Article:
Game 2013.143: Tigers at Royals

82-60, first place, 5.5 games ahead of the Indians (violation of agreement, currently under review).

We need a replacement for the “good game” cliche. Let’s go with well-played loss. Losing 4-3 gives the Royals the series edge at 8-7 and drops Detroit’s record to 15-21 in one-run games.

Duffy didn’t throw enough strikes for the Tigers to hit, and apparently their bats rusted quickly (5 hits overall on the night). When you insist on allowing Royals to reach, you can expect some stress from KC’s smartball attack, which might result in either a gutsy win or a gutsy loss. One oops that Salvador Perez put into the left field stands made it a gutsy loss for Verlander, who didn’t pitch badly at all. Big fail for the Tigers was Torii “No Plate Discipline” Hunter, who crapped out on two big runners-on opportunities, to bookend Fielder’s popout with the bases loaded against Wade Davis. Verlander and the pen kept it close. Put this one down on the hitters, yesterday’s heroes.

In the bottom of the first, Brayan Pena overthrew the throw back to the mound. Fortunately, Ramon Santiago was backing up the play. I was as confused as everyone on the field when baserunner Emilio Bonifacio, who had been on first base, walked back to the KC dugout after sliding into second. Apparently the play was ruled a “caught stealing.” I’ll have to look that one up. Oh, there it is, under “Perez, Salvador.” Really – great job, Brayan.

Speaking of great jobs, the gem was Fielder to Pena to nail Lough at the plate. Perfection. That calls to mind a play from Friday that didn’t get enough recognition, another play at the plate involving another good stop from Fielder but a high throw that a leaping Avila turned into an out. A play like that makes up for a bowl of strikeouts. A small bowl. Which wouldn’t include the terrible swing at ball four from Holland in last night’s game. Very bad at a very bad time, and this from a guy who knows the strike zone. But back to defense last night: Fielder was sharp (everyone was) on a 3-6-1 beauty, and Santiago turned a flashy play at SS worthy of Iglesias, albeit with less fanfare.

Nick Castellanos’s “first MLB hit” will be overturned as an error on 1B Eric Hosmer.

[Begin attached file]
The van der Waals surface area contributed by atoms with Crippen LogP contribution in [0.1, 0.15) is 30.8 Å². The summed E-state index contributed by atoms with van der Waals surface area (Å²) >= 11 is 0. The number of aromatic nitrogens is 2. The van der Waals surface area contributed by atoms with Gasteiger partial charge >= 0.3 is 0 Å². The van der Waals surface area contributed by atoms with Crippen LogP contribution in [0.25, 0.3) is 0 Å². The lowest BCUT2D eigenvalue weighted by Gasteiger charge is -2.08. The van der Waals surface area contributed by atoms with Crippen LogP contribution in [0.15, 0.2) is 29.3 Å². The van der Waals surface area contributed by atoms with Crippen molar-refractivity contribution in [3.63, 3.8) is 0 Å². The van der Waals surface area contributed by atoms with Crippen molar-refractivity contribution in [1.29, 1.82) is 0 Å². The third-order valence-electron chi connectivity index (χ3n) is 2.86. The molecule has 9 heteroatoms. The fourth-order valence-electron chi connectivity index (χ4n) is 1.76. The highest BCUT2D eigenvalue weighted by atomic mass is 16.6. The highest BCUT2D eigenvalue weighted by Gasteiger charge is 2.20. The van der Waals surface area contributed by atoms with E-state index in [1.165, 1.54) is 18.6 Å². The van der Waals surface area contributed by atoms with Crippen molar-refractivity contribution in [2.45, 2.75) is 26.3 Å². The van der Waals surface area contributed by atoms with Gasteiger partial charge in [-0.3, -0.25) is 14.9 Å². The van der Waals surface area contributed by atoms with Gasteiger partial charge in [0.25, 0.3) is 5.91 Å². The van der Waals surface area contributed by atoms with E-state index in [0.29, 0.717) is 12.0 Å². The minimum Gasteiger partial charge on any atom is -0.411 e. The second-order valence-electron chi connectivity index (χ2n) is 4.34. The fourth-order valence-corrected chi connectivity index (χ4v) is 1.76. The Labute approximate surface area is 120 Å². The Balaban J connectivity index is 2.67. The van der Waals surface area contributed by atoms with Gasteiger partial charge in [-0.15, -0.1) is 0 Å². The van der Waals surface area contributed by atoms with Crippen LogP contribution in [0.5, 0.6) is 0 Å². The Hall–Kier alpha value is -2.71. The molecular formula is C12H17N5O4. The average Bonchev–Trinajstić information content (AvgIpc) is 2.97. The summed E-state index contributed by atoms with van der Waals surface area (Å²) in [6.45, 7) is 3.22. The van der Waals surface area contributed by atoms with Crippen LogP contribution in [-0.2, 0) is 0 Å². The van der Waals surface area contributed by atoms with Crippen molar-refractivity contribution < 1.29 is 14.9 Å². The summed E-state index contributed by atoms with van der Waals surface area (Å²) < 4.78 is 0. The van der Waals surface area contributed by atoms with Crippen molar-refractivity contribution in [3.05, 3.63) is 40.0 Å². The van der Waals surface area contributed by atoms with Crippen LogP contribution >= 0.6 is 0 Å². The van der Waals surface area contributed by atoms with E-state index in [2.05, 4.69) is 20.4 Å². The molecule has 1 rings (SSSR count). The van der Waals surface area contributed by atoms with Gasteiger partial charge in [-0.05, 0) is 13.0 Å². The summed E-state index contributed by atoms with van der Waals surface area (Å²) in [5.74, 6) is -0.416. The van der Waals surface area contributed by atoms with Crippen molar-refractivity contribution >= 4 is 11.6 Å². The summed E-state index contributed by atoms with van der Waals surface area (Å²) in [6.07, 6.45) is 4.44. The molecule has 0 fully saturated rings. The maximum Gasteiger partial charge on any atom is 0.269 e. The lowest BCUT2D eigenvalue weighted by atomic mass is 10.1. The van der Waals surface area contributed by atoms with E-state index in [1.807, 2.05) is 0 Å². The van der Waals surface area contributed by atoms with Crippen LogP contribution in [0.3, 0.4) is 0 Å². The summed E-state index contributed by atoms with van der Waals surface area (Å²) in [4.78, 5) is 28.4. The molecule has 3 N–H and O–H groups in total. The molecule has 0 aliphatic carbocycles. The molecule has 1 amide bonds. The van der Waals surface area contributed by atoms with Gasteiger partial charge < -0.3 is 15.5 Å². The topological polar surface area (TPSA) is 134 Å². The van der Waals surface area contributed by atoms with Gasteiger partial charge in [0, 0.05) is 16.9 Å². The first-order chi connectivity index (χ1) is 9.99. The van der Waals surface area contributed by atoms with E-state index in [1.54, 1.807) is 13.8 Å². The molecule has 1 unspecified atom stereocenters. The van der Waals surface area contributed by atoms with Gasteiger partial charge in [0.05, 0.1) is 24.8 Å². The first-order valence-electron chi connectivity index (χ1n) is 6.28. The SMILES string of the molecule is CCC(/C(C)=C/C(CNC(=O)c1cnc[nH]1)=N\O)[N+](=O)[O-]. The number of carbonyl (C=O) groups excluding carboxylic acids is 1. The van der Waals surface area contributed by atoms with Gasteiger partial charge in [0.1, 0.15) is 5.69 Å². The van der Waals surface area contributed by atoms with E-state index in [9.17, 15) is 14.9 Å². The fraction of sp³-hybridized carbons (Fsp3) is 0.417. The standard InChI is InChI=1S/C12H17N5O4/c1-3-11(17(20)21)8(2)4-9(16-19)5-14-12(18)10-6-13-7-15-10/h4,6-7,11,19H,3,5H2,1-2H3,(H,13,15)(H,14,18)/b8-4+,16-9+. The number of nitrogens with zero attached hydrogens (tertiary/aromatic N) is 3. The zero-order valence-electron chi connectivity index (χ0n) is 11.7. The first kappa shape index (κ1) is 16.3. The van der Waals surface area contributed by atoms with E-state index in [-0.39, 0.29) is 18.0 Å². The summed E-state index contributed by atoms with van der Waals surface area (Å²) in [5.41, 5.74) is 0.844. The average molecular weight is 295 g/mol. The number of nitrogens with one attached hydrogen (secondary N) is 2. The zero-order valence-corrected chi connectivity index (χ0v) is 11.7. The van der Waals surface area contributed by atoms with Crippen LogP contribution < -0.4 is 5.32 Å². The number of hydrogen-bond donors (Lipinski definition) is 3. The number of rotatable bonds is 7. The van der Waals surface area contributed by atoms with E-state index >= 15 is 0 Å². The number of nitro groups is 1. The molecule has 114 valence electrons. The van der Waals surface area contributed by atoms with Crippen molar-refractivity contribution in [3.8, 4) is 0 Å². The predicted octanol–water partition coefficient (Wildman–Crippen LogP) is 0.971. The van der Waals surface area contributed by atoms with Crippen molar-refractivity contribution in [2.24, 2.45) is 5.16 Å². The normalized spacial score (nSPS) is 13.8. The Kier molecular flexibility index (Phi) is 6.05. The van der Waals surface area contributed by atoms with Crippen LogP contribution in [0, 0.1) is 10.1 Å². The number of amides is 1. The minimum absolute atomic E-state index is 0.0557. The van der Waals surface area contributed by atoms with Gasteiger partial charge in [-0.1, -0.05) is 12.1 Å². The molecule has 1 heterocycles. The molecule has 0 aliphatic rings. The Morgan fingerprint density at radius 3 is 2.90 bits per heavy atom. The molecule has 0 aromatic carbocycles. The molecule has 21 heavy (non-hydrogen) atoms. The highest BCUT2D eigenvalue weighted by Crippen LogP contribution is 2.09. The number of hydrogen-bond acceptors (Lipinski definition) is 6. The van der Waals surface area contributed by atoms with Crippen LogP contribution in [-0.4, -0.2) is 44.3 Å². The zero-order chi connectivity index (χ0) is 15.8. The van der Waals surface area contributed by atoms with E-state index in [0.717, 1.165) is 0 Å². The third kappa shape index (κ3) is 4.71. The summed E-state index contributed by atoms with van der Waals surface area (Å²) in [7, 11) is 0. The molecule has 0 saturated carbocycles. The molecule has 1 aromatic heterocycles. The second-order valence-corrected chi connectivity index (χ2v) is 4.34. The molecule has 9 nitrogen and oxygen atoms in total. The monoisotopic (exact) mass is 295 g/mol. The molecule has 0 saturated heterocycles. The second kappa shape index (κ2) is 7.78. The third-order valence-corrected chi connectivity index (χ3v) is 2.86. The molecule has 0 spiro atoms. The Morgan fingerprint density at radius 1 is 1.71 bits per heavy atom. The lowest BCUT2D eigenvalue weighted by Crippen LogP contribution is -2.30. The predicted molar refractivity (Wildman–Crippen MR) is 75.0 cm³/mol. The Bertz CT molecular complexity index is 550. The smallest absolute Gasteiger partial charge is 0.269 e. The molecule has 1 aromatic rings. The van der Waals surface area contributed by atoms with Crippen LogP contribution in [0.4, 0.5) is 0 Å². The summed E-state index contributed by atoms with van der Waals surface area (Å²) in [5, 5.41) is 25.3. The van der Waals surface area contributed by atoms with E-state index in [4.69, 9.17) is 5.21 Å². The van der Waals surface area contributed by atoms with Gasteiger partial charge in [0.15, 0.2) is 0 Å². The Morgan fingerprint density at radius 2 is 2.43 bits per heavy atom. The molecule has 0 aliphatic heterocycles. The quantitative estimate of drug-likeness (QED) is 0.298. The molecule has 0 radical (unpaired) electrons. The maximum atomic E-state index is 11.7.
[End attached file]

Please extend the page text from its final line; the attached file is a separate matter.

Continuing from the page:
Looking over my stats on the starters from yesterday yielded a few interesting things, in combination with things I already know:

1. There’s a kind of “Pythagorean record” for pitchers you can derive from it.

SANCHEZ should be 14-9, is 13-7

VERLANDER should be 14-12, is 12-10 (not including last night)

FISTER should be 13-9, is 12-7

SCHERZER should be 21-4, is 19-2

PORCELLO should be 15-9, is 11-8

“Should be” is a rather simple take on leaving with a lead or a deficit. But everything is pretty close to actual… except for Porcello. I think I’ve been too hard on Rick. The bullpen has allowed more of his runners to score, I suspect, and both bats and bullpen have let him down at an above-average rate. I hereby declare Porcello to be Best Fifth Starter In The AL Or Portions Thereof.

2. Fister is the king of both lack of run support and squandering what support he gets.

3. The Tigers bullpen sure does give up a lot of runs, and most of them are their own. They were also 14-21 last time I checked, which speaks for itself.

4. The Tigers starters sure don’t leave the game down in the score very often, and give the hitters some credit there.

Which reminds me to present the threatened list:

New York Yankees 7, Detroit 0
Oakland 4, Detroit 3 (12)
Seattle 2, Detroit 0
Los Angeles Angels 8, Detroit 1
Los Angeles Angels 10, Detroit 0
Los Angeles Angels 4, Detroit 3 (13)
Kansas City 8, Detroit 3 (10)